Bridges made for a bonding point — and the crux of discussion— for the Port of Hood River and Port of Cascade Locks at a joint work session Tuesday.
The ports convened to discuss future efforts concerning the Hood River-White Salmon Interstate Bridge and Bridge of the Gods, most notably the political advocacy required to maintain or eventually replace the aging structures.
The roundtable talk at the Port of Hood River marina conference room summoned all five Hood River port commissioners, four of their Cascade Locks counterparts, and staff members from both parties.
“I think that we’ve learned over the past (few) years that we do have a lot of common ground,” Cascade Locks Port President Jess Groves said.
When engaging with legislators in Salem and Washington D.C., he said, “I think we’re both out there scratching and clawing, trying to figure out ways to do what each port needs to do with their bridge.”
The ports, both taxing districts created for economic development and transportation purposes, operate the county’s two Columbia River bridges. Both crossings have faced significant infrastructure issues and costs over the decades.
The Port of Hood River’s endeavors to replace their bridge — a $280-300 million project still years away — have made some headway in the Oregon Legislature this year, via two draft bills sponsored by Rep. Mark Johnson (R-Hood River).
Those include HB 2750 and HB 2749, Port Executive Director Michael McElwee explained. If successful, the legislation would fund pre-construction work for the bridge replacement, and would clarify the public ownership of the Hood River Bridge.
The Bridge of the Gods also has a support bill, SB 454, backed by Sen. Chuck Thomsen (R-Hood River). It directs Oregon Department of Transportation to establish a highway improvement program in the Columbia River Gorge National Scenic Area.
Port leaders stressed that any major dose of state dollars from the 2017 legislative session must come from a long-planned — and long-stalled — transportation package. Otherwise, bridge support would be slim, given the $1.8 billion gap marring Oregon’s budget.
Thomsen, Groves said, gave the impression the senator was uncertain the transportation package will pass. Johnson, however, was more confident, according to Groves.
After brainstorming Tuesday, commissioners reached a general consensus to reach out to other ports, county, and state governments for a more unified message when making their case. Hood River Port President Brian Shortt proposed a large community forum this fall.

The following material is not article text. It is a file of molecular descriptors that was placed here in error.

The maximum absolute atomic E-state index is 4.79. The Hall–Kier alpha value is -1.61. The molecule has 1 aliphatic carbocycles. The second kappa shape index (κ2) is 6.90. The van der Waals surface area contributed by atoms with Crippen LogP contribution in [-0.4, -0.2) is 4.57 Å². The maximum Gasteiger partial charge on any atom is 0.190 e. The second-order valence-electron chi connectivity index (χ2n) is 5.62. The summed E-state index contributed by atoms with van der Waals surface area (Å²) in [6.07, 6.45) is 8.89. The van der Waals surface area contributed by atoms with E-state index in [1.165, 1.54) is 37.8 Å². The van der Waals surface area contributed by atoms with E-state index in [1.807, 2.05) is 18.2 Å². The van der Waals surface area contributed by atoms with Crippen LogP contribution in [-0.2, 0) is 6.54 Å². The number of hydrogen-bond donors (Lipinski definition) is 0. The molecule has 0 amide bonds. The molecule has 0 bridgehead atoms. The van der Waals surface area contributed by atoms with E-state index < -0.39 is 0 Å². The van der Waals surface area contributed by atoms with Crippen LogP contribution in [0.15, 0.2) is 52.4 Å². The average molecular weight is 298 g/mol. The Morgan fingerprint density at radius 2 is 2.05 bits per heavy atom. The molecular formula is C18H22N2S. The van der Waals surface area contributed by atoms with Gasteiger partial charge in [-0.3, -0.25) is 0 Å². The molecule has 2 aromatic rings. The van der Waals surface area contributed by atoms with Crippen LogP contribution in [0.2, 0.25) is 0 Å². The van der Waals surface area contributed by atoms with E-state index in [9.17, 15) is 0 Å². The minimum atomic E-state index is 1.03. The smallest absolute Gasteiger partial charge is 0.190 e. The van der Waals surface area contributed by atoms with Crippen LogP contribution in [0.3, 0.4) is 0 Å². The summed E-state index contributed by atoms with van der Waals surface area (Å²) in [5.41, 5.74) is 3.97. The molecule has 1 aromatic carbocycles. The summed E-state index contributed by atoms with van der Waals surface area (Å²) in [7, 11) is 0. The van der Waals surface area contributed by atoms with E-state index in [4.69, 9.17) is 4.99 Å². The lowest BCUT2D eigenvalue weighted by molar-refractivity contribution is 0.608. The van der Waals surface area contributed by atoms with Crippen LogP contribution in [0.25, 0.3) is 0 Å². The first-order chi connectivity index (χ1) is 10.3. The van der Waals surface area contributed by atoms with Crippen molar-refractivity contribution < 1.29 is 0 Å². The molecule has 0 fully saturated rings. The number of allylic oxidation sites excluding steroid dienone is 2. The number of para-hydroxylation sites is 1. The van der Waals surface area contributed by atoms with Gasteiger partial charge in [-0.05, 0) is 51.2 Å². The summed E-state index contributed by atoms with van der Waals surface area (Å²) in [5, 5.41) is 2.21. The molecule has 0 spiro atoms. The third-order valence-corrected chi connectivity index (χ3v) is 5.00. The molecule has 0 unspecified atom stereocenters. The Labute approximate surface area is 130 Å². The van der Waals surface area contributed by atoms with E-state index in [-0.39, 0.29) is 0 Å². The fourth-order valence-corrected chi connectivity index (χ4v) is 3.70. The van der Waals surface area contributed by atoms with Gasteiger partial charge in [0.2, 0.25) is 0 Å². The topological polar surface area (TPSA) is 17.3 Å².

Shortt hoped the ports can come back in spring 2018 with a more direct action statement. As he put it, the ports will need to “play the card” of the Scenic Area law, enacted in 1986, to spur federal action.
Joeinne Caldwell, Cascade Locks port commissioner, proffered that OneGorge advocacy group could act as a “catalyst” to unify cross-agency planning. McElwee suggested that support from multiple county governments would be most effective.
Port of Cascade Locks General Manager Paul Koch said, “For all practical purposes, there is no Oregon, there is no Washington here. That National Scenic Area and that compact obliterate that, but require that both states’ agencies operate in a certain fashion. We will continue to push on that.”
Following the joint session, the Port of Hood River took on a smattering of recreation and business agenda items.
The commission prepared a request to the Hood River Valley Parks and Recreation District for system development charge (SDC) funds to carry out a trio of waterfront recreation projects.
The projects: a concrete dock expansion in Nichols Basin supplementing the current small dock, modular floats for extra paddle boarder launch space, and improvements to the paved trail under the Hood River Bridge that leads to Best Western Plus Hood River Inn. The pathway is narrow and steep, port officials said, would benefit from widening.
Summer events also came up, with Stu Watson, interim waterfront coordinator, filling in the commission on two pending events: OutFound, an “adventure sports and outdoor innovation festival,” and the Oregon water polo state championship in Nichols Basin.